We look at how Windows' multi-user accounts can be used as a potential alternative to setting up different versions of Windows on multiple partitions.
As this month's PC Musician is devoted to partitioning, I thought I'd take the opportunity in PC Notes to discuss another approach to creating several different versions of Windows XP on the same PC using multi-user accounts. Although this function has been available on previous versions of Windows, there weren't really enough customisation options to make it attractive for the musician. However, under Windows XP multi-user accounts are more sophisticated, and I've noticed quite a few musicians wondering about using them to create a general-purpose or games PC, and tweaking the same installation as a different user to optimise it for music purposes.
This approach is certainly easier than creating multiple partitions, and has the big advantage that you don't need to reboot your computer to switch between accounts. Indeed, Windows' Fast User Switching even lets you switch between users while applications are still running, although they'll still be occupying RAM and probably some CPU time as well, so this isn't a sensible option for the performance-conscious musician.
On the cosmetic side, each account can have its own graphic theme, visual effects settings, wallpaper and screen saver, although the screen resolution and colour depth remain global settings. You can also set up a completely different arrangement of Start Menu shortcuts, which is more useful than you might initially think: if you have children who use your PC, for instance, you could only leave the shortcuts to your music applications in your personal account, protected by a password to prevent accidental meddling.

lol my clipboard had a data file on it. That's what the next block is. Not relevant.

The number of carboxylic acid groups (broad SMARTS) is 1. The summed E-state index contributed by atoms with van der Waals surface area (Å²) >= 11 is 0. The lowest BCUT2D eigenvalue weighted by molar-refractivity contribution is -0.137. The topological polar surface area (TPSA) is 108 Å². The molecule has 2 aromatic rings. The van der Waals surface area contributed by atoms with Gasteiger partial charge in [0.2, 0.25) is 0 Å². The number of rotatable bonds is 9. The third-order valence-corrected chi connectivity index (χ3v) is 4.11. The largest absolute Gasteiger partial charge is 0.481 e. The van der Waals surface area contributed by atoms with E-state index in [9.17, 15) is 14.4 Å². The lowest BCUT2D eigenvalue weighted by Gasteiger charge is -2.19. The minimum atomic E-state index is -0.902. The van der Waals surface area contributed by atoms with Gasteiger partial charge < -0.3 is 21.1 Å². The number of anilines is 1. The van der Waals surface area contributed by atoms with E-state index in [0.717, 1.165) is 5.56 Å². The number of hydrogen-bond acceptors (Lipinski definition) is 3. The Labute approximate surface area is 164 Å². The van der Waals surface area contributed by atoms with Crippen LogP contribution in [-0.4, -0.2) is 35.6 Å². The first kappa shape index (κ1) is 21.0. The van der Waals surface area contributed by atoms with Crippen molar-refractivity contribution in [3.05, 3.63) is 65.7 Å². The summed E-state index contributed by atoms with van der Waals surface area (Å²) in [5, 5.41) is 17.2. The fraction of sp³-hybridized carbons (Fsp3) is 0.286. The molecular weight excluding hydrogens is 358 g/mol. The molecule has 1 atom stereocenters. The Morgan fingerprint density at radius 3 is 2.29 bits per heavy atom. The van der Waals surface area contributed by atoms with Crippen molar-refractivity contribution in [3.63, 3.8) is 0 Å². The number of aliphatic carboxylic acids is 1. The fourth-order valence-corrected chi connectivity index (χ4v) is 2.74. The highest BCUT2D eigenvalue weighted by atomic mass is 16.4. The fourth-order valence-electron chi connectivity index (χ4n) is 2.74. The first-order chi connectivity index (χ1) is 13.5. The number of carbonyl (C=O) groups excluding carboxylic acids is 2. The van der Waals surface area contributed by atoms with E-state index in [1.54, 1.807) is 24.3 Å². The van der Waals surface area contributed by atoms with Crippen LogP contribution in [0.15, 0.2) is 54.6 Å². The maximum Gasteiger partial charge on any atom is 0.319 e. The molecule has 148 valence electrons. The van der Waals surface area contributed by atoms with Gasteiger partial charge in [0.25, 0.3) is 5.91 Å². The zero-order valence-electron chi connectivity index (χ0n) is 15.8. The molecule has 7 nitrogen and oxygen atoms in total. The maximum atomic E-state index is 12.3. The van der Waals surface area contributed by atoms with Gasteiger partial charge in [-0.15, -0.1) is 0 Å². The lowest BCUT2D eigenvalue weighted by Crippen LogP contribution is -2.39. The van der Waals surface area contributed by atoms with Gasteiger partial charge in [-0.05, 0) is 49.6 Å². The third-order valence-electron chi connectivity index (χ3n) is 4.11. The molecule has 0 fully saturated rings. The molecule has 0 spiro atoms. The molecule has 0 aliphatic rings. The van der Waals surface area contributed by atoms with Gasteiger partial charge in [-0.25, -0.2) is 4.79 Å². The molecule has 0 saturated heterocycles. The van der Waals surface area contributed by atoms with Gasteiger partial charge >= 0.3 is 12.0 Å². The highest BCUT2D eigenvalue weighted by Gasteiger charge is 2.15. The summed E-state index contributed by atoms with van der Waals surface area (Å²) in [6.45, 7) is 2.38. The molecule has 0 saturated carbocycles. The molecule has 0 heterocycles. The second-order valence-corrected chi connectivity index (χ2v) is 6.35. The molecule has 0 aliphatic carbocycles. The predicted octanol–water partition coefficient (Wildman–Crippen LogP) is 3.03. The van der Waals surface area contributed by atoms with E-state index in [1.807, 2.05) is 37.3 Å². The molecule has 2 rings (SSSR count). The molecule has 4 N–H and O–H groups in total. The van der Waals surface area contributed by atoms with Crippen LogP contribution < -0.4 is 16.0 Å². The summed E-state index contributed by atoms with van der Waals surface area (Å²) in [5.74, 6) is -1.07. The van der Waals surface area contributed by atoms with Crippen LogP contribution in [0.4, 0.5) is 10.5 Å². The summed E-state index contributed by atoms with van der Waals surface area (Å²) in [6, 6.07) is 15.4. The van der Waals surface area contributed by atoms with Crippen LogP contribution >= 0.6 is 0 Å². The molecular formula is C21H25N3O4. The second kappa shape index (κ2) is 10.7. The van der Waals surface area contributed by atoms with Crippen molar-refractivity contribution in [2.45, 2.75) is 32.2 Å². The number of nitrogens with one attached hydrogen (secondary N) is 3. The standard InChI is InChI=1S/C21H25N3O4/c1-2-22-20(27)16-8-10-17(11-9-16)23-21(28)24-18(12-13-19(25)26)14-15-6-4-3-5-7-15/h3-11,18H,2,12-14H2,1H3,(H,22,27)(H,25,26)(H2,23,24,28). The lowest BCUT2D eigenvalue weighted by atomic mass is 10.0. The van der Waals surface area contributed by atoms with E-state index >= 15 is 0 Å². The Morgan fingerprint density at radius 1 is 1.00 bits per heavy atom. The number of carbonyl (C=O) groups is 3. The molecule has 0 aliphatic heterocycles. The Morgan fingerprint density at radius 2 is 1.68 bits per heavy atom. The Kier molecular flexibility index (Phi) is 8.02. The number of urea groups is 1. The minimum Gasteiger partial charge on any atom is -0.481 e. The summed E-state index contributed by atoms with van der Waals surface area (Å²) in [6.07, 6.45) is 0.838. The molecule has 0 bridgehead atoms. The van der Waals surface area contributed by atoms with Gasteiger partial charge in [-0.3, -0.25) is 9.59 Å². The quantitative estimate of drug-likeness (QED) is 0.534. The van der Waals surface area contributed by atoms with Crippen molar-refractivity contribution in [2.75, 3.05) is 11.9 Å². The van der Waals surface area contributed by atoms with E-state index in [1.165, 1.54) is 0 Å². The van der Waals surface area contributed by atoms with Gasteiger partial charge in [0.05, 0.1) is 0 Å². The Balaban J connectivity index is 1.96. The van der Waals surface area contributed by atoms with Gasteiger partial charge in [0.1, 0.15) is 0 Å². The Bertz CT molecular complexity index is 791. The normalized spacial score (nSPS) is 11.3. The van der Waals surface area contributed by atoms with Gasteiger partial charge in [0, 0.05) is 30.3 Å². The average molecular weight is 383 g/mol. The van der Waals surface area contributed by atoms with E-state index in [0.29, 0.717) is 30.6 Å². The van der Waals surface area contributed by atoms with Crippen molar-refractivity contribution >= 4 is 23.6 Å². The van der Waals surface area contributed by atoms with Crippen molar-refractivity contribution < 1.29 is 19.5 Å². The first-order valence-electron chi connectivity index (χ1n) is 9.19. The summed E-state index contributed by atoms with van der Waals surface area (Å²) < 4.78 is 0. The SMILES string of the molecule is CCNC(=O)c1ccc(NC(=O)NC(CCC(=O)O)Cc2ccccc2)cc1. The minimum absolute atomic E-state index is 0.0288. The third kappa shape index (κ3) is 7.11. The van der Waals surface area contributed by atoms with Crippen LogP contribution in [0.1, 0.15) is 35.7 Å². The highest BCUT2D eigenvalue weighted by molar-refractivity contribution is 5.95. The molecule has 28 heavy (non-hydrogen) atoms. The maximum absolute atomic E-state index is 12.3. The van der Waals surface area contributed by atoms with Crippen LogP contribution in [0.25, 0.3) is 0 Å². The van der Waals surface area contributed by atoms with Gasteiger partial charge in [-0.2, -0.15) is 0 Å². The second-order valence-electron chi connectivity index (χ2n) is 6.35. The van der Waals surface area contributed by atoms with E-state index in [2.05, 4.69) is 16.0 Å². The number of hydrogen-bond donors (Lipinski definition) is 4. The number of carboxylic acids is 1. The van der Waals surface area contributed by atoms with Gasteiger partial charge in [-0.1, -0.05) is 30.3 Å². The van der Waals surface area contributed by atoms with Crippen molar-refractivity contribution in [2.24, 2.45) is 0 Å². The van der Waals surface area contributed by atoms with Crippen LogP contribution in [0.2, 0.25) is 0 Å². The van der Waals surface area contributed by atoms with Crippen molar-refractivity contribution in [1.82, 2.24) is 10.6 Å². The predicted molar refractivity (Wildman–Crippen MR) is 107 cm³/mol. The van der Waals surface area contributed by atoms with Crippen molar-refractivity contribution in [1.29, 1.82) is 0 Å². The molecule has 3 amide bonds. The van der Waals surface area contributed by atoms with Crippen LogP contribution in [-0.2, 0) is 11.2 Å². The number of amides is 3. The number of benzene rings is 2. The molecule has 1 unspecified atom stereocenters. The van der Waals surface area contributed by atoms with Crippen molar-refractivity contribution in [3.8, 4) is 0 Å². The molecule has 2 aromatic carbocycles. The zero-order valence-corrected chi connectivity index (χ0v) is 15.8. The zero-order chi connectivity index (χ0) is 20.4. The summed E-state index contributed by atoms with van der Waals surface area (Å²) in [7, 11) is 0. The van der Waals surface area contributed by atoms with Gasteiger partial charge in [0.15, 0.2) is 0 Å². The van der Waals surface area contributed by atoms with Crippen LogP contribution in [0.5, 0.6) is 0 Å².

As with Windows 98, you can selectively disable certain hardware items in Device Manager and create several Hardware Profiles, each associated with a different account. In your music account, you could remove certain USB ports, serial or parallel ports, or an on-board sound chip, for example, leaving more unique IRQs available so your main soundcard can offer its optimum level of performance. And you can also tweak which Windows Services run on individual accounts to maximise the performance from your machine when running real-time applications.
However, there are some fundamental limitations that prevent multi-user accounts from being the perfect solution for the musician who wants optimum performance and more security from accidental or deliberate tampering. While it might seem that each account has its own applications, the files are normally all stored in one labyrinthine 'Program Files' folder, so it's still quite possible for your music applications be crippled by another user deleting a few vital files, whether accidentally or deliberately.
But, more importantly, there's only ever a single Registry on a multi-user PC, which is likely to end up oversized with a great number of application entries, aborted game installations, dabbles with cover-mounted magazine demos and so on. While it might not be immediate obvious, lacklustre performance of your music applications could be the result of any one or more such installations, either due to contamination of the Registry, or because of some background task that gets installed along the way.